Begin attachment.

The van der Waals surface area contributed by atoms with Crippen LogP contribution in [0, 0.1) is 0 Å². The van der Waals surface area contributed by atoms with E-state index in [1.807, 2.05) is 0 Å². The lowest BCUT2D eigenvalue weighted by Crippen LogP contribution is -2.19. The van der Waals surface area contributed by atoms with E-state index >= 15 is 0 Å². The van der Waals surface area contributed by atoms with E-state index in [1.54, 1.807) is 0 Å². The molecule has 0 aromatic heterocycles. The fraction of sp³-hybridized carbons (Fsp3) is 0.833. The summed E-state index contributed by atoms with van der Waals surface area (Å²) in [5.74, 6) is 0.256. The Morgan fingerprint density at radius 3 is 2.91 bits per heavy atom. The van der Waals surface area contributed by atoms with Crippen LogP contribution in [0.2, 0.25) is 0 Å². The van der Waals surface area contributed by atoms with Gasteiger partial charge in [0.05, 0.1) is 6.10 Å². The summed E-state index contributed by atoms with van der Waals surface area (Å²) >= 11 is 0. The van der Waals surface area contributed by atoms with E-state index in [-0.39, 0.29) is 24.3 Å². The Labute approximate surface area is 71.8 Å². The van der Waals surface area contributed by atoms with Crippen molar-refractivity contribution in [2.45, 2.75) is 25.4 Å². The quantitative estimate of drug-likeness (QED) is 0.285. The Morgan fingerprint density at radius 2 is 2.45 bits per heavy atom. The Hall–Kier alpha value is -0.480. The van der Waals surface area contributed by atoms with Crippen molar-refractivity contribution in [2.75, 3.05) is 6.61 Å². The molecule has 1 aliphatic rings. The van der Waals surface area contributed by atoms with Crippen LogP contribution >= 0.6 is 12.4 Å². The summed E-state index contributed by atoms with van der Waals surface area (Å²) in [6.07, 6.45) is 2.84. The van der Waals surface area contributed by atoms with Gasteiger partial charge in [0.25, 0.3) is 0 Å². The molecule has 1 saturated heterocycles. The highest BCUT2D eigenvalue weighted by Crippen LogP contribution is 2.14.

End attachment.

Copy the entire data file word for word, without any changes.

The van der Waals surface area contributed by atoms with Crippen LogP contribution in [0, 0.1) is 0 Å². The van der Waals surface area contributed by atoms with E-state index in [1.807, 2.05) is 0 Å². The lowest BCUT2D eigenvalue weighted by Crippen LogP contribution is -2.19. The van der Waals surface area contributed by atoms with E-state index >= 15 is 0 Å². The van der Waals surface area contributed by atoms with E-state index in [1.54, 1.807) is 0 Å². The molecule has 0 aromatic heterocycles. The fraction of sp³-hybridized carbons (Fsp3) is 0.833. The summed E-state index contributed by atoms with van der Waals surface area (Å²) in [5.74, 6) is 0.256. The Morgan fingerprint density at radius 3 is 2.91 bits per heavy atom. The van der Waals surface area contributed by atoms with Crippen LogP contribution in [0.2, 0.25) is 0 Å². The van der Waals surface area contributed by atoms with Gasteiger partial charge in [0.05, 0.1) is 6.10 Å². The summed E-state index contributed by atoms with van der Waals surface area (Å²) >= 11 is 0. The van der Waals surface area contributed by atoms with E-state index in [-0.39, 0.29) is 24.3 Å². The Labute approximate surface area is 71.8 Å². The van der Waals surface area contributed by atoms with Crippen molar-refractivity contribution in [2.45, 2.75) is 25.4 Å². The quantitative estimate of drug-likeness (QED) is 0.285. The Morgan fingerprint density at radius 2 is 2.45 bits per heavy atom. The Hall–Kier alpha value is -0.480. The van der Waals surface area contributed by atoms with Crippen molar-refractivity contribution in [2.75, 3.05) is 6.61 Å². The molecule has 1 aliphatic rings. The van der Waals surface area contributed by atoms with Crippen LogP contribution >= 0.6 is 12.4 Å². The summed E-state index contributed by atoms with van der Waals surface area (Å²) in [6.07, 6.45) is 2.84. The van der Waals surface area contributed by atoms with Gasteiger partial charge in [0.25, 0.3) is 0 Å². The molecule has 1 saturated heterocycles. The highest BCUT2D eigenvalue weighted by Crippen LogP contribution is 2.14.